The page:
There have been two games prior to the latest release in the Metro series, both of which followed ranger Artyom’s life in the Moscow underground 20 years after nuclear war has afflicted the planet. Existing in the dark, scavenging to live, and dealing with the mutated creatures and warped humans, all the inhabitants believed that there was nothing on the ravaged surface… but that turned out not to be true. Metro: Exodus continues the adventure beyond the confines of the tunnels under the city, treating us to a fascinating yet brutal interpretation of post apocalyptic Russia.
It’s fair to say that whilst the first two games in the series received critical acclaim, they weren’t quite the commercial successes that maybe they deserved. Over the 6 years since Last Light, both have received current generation remasters to introduce those that might have missed them first time around to the Dmitry Glukhovsky created world; and give gamers the chance to re-familiarise themselves with what’s happened before getting thrown in the rollercoaster ride that Metro: Exodus promises. The main challenge would always be in whether the expertise the developer has in creating interesting yet linear levels could be transferred to the ambition of semi-open world design. Getting the players out of the Moscow tunnels is a matter of abridging the longer events of the Metro 2035 novel and mixing the gameplay with what 4A do best. Keeping them engaged out in the countryside is a much tougher prospect, and it’s one that it seems came naturally to the development team.
Starting out in the prologue, the setup is pure Metro – a single guided route, a beautifully devastated world with a drip feed of environmental storytelling, and monsters trying to tear the gas mask from your face. It’s a great introduction to what survival in Moscow is all about, and it doesn’t hurt that the details are top notch. It’s the little touches that cement the reality like the fogging of the bottom of your visor with each breath; the weight and heft of the Shambler shotgun as you try to bring it to bear on a charging Watchman; and the way your flashlight doesn’t quite reach all the corners that you need it to, bringing a heightened sense of claustrophobia at each turn. There’s a palpable sense of peril and urgency as Artyom fights his way to the mysterious train, the Aurora, he’s seen hurtling through the city. Then the game changes, not just in tone but in look and feel too.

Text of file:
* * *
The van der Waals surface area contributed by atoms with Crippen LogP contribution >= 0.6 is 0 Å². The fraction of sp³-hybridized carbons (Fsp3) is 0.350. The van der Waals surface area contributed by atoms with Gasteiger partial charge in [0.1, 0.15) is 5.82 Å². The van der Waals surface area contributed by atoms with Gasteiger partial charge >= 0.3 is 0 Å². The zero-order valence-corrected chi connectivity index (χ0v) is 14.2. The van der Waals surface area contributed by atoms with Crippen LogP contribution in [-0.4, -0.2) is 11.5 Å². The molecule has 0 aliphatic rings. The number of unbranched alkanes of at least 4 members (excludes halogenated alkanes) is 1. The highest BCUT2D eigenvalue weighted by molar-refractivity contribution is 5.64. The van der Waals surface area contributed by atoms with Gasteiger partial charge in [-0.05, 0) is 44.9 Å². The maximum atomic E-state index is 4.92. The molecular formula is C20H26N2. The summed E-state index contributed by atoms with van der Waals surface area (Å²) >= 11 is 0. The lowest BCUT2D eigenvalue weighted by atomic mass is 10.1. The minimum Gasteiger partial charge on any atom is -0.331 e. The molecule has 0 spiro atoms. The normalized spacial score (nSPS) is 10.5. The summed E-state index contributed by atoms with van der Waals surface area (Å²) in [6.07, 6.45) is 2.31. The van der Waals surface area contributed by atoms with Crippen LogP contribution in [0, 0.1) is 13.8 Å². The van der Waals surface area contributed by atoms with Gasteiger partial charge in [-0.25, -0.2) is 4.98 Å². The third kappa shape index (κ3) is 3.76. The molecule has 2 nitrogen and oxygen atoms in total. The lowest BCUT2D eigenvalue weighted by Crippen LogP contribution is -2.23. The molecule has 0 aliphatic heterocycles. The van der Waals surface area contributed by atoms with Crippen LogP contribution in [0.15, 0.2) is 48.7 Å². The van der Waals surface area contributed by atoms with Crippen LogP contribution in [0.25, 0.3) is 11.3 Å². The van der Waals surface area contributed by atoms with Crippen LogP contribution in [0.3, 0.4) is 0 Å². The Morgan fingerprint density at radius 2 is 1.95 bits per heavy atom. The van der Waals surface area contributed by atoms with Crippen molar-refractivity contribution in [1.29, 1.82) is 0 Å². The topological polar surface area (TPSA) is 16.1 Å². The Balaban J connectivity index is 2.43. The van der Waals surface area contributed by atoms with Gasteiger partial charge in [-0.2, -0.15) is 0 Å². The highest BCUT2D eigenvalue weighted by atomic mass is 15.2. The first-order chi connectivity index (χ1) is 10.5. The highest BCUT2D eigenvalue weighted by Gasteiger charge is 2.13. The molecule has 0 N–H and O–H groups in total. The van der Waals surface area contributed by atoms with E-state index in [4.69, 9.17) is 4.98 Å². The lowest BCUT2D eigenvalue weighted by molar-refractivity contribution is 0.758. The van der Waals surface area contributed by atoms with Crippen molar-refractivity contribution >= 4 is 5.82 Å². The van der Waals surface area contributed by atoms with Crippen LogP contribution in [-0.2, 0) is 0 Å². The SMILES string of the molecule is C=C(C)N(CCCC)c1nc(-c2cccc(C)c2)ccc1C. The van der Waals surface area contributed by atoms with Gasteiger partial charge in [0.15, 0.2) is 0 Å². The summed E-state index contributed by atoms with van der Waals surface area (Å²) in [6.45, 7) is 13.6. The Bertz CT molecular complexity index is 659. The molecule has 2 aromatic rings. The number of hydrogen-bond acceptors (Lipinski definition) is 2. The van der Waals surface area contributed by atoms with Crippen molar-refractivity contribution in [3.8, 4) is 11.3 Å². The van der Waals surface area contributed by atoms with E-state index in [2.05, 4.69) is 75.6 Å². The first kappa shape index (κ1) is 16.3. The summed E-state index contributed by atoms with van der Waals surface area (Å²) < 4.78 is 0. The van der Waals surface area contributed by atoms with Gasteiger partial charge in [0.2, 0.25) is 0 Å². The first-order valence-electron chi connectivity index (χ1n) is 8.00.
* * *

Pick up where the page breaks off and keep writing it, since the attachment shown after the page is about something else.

Metro: Exodus quickly establishes itself as different from the standard open world pack not least because it’s not a full open world, but because the focus is not actually on the action. It’s all about the companions escaping with you, their sense of purpose, and the story and interactions with them are paramount to getting the most out of the game. Each individual has a backstory and motivation for what they’re doing, and will happily spend time talking to Artyom in the downtime between objectives. Whether you’re out in the field with a partner or just relaxing on the Aurora, there’s usually someone to bend your ear when you pass with proximity. These interludes are optional, it’s possible to just walk on by or exit the conversation, but you’ll be missing some of the more intricate details of the crew and it lessens the bond you have with them as the mission to find a safe haven starts to get longer and longer.
Constantly driving the crew forward is the need to find somewhere to settle, and this is the hook in Metro: Exodus – where is it going to take you next? It’s not only the locations that build the intrigue, it’s the changing seasons as well. The Aurora covers thousands of kilometres on its search, and this takes in the changing weather through the year. It’s winter when you leave Moscow and encounter cultists on the banks of the river Volga. Snow, rain and lightning storms rage delivering a bleak and depressing locale. Spring sees the group heading to the source of a radio communication and the brightness and colour of the world changes the mood of the travellers. Summer and autumn follow and bring their own benefits and drawbacks, and each season is tied in brilliantly with whatever task is at hand. Droughts and parched lands mean hunting for water is essential for keeping everyone alive, as well as keeping the boilers going on the train. Lush forests offer up a potential home, but animals and humans will already been drawn to it and won’t give it up without a fight. Other cities are abandoned or irradiated and won’t be habitable, but at least the danger should mainly be from the fallout… mainly.